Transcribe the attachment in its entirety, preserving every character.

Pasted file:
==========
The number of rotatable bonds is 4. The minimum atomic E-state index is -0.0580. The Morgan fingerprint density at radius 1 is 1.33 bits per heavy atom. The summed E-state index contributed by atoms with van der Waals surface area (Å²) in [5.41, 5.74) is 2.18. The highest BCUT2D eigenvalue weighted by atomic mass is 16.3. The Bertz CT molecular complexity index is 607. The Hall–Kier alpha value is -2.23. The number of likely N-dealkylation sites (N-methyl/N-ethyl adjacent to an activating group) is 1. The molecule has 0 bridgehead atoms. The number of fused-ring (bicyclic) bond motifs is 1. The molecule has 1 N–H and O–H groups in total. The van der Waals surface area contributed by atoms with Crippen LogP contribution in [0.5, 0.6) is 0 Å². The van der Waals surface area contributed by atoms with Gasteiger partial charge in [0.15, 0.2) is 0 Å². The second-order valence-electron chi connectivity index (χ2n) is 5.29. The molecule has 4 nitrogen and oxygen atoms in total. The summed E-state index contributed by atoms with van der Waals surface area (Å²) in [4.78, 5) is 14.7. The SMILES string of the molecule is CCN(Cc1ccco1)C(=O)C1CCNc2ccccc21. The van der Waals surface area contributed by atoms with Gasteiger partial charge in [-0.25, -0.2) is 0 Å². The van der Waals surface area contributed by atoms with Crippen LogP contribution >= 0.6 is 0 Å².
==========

The number of rotatable bonds is 4. The minimum atomic E-state index is -0.0580. The Morgan fingerprint density at radius 1 is 1.33 bits per heavy atom. The summed E-state index contributed by atoms with van der Waals surface area (Å²) in [5.41, 5.74) is 2.18. The highest BCUT2D eigenvalue weighted by atomic mass is 16.3. The Bertz CT molecular complexity index is 607. The Hall–Kier alpha value is -2.23. The number of likely N-dealkylation sites (N-methyl/N-ethyl adjacent to an activating group) is 1. The molecule has 0 bridgehead atoms. The number of fused-ring (bicyclic) bond motifs is 1. The molecule has 1 N–H and O–H groups in total. The van der Waals surface area contributed by atoms with Crippen LogP contribution in [0.5, 0.6) is 0 Å². The van der Waals surface area contributed by atoms with Gasteiger partial charge in [0.15, 0.2) is 0 Å². The second-order valence-electron chi connectivity index (χ2n) is 5.29. The molecule has 4 nitrogen and oxygen atoms in total. The summed E-state index contributed by atoms with van der Waals surface area (Å²) in [4.78, 5) is 14.7. The SMILES string of the molecule is CCN(Cc1ccco1)C(=O)C1CCNc2ccccc21. The van der Waals surface area contributed by atoms with Gasteiger partial charge in [-0.25, -0.2) is 0 Å². The van der Waals surface area contributed by atoms with Crippen LogP contribution >= 0.6 is 0 Å².